Why does Wool keep you warm and dry ?
Well it all seems a bit obvious when you think about it….
Sheep roam about outside in the wet and the cold – and manage to survive quite comfortably. As all they are wearing is a thick woolly coat it stands to reason that wool must keep them warm and dry.
But when you think about it again – sheep don’t have the option to slip off their coat when it warms up a bit (well at least not until we shear it off). But they still manage to keep cool and dry in their woolly coat.
Exactly the same logic can be applied to us, when we wear clothing made from wool. When it is cold – wool garments will help keep you warm, when it is hot wool can help you keep cool. This makes it ideal for use in thermal underwear.
But why exactly does it work like that….
There are three really important features of the wool fibre that contribute to this;
1. Wool has a natural “crimp” which creates air pockets
2. Wool will “wick” moisture away from the skin
3. Wool can absorb a lot of water without feeling wet.
Wool fibres have a natural crimp or curl which means that the fibres do not lie flat against each other, but are curled up. This creates tiny pockets of air which form an insulating layer, this insulation will either keep out heat or cold. Think of a thermos flask – it will keep a cold drink cold, or a hot drink hot – wool works in a similar way.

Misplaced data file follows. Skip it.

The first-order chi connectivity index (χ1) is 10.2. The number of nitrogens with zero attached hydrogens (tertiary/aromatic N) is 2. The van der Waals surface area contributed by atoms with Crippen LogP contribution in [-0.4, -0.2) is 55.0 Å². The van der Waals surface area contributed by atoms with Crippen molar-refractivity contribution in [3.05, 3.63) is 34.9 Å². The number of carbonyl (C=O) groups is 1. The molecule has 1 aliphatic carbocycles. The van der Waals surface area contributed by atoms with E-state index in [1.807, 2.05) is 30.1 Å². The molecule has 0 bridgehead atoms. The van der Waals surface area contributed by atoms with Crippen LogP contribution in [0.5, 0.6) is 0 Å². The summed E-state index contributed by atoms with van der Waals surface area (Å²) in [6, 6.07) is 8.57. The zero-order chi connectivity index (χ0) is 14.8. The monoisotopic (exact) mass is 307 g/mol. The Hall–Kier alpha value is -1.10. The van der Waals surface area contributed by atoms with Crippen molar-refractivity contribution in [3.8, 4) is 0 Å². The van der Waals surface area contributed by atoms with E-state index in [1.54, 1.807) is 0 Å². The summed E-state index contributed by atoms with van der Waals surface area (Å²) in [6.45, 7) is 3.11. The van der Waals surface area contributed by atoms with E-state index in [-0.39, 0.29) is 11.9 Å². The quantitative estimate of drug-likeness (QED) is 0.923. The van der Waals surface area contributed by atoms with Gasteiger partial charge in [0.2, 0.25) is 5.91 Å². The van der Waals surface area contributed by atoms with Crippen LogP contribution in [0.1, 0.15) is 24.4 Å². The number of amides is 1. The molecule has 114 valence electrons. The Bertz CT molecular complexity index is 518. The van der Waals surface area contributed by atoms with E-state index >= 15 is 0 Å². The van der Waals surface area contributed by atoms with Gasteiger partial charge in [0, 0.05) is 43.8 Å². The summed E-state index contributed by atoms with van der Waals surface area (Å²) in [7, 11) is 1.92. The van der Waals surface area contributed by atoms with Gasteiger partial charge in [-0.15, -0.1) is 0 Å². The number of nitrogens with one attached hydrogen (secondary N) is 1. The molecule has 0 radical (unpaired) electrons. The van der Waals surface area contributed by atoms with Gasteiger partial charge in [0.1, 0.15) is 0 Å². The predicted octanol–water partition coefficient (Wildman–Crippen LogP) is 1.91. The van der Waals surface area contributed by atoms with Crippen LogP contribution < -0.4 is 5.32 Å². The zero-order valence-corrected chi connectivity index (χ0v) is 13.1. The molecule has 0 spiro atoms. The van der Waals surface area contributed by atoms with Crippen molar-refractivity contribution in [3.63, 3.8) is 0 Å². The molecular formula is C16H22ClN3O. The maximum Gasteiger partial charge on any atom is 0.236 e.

The wool fibre is naturally “hygroscopic” – this means it has the tendency to attract and hold moisture from the surrounding environment. In thermal underwear terms – this means that wool will draw (or “wick”) perspiration and moisture away from your skin – keeping you amazingly dry. Keeping dry will also help keep you warm.
Wool can absorb up to 30% of its weight in moisture before it begins to feel wet. This gives it an amazing ability to keep you dry and warm – it also prevents overheating when you are exercising hard. So it will wick the moisture away, AND it will not lose its thermal insulation properties – a great combination, when looking at thermal underwear.
As a final benefit wool is also resistant to mould and mildew – making it more odour resistant than many fibres. So next time you look at a herd of sheep sitting in a field you should think about how clever that woolly coat really is !